After watching the throne speech yesterday I quickly remembered back to a conversation that I had with Gerry Ritz back in January at Farmtech regarding Canada implementing UPOV 91. (Canada’s plant breeder’s rights system is currently based on the 1978 convention). On several occasions Minister Ritz was very confident Canada would conform to the UPOV 91 convention by the end of 2013, end of story. Well, it’s October and the clock and calendar are really starting to tick away. In the throne speech, UPOV 91 was not mentioned at all which has many speculating that it has fallen down the priority list.
What does this mean for Canada? Changes to Canadian Plant Breeders Rights is important to not just Canadian breeders, but also plant breeders around the world. The ability for plant breeders to protect their investments is a key piece in whether or not breeders will invest in Canada in the future.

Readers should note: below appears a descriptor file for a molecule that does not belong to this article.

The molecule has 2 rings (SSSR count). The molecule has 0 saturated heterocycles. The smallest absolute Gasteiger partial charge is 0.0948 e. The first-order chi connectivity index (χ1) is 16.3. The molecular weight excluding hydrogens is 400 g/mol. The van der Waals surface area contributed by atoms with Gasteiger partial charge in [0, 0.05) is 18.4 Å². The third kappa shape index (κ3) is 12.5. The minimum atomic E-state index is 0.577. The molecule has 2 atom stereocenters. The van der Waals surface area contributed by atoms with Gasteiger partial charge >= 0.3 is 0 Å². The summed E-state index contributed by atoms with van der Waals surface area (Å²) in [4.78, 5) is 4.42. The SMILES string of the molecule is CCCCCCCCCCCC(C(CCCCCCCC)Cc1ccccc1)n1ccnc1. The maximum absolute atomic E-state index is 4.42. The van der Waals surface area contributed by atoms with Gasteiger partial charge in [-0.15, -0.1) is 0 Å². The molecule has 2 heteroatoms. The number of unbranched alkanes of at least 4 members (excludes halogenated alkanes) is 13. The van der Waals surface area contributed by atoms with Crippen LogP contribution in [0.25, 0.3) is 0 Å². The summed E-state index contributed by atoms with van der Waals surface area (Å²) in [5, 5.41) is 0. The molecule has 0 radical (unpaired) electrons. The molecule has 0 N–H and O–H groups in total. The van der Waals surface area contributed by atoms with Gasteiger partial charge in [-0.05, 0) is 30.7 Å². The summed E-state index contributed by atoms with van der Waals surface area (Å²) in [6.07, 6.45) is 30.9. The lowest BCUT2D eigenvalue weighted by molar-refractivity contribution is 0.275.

In a nutshell, if Canada does not conform to UPOV 91 or show a desire to do so, private wheat breeding in Canada — which has enjoyed significant attention and investment since the CWB monopoly was abolished — will very quickly disappear. This isn’t really news, as wheat breeding companies have made this clear for some time, and companies would likely dial down or stop investing here if UPOV 91 is not conformed to in Canada. Canada is the last major country holdout, and the rest of the world is wondering why.
Withdrawing or cutting wheat breeding investment earmarked for Canada is not an idle threat, even as organizations like the NFU refuse to acknowledge this risk. Other major farming organizations know that the threats are real and the loss to Canadian farmers in the long-term will be substantial.
Some industry insiders are wondering if Gerry Ritz’s political clout with the Prime Minister has waned, or if the ‘to-do’ list is essentially considered done, now that the CWB monopoly is gone and KVD has been done away with.
Minister Ritz has been able to make several key changes to Canadian agriculture, and some of his key supporters are also pushing for the UPOV 91 change. The job is far from done, I’d argue. Canada is a country that says that it believes in innovation but if we do not conform to UPOV 91 shortly the rest of the world will tend to disagree.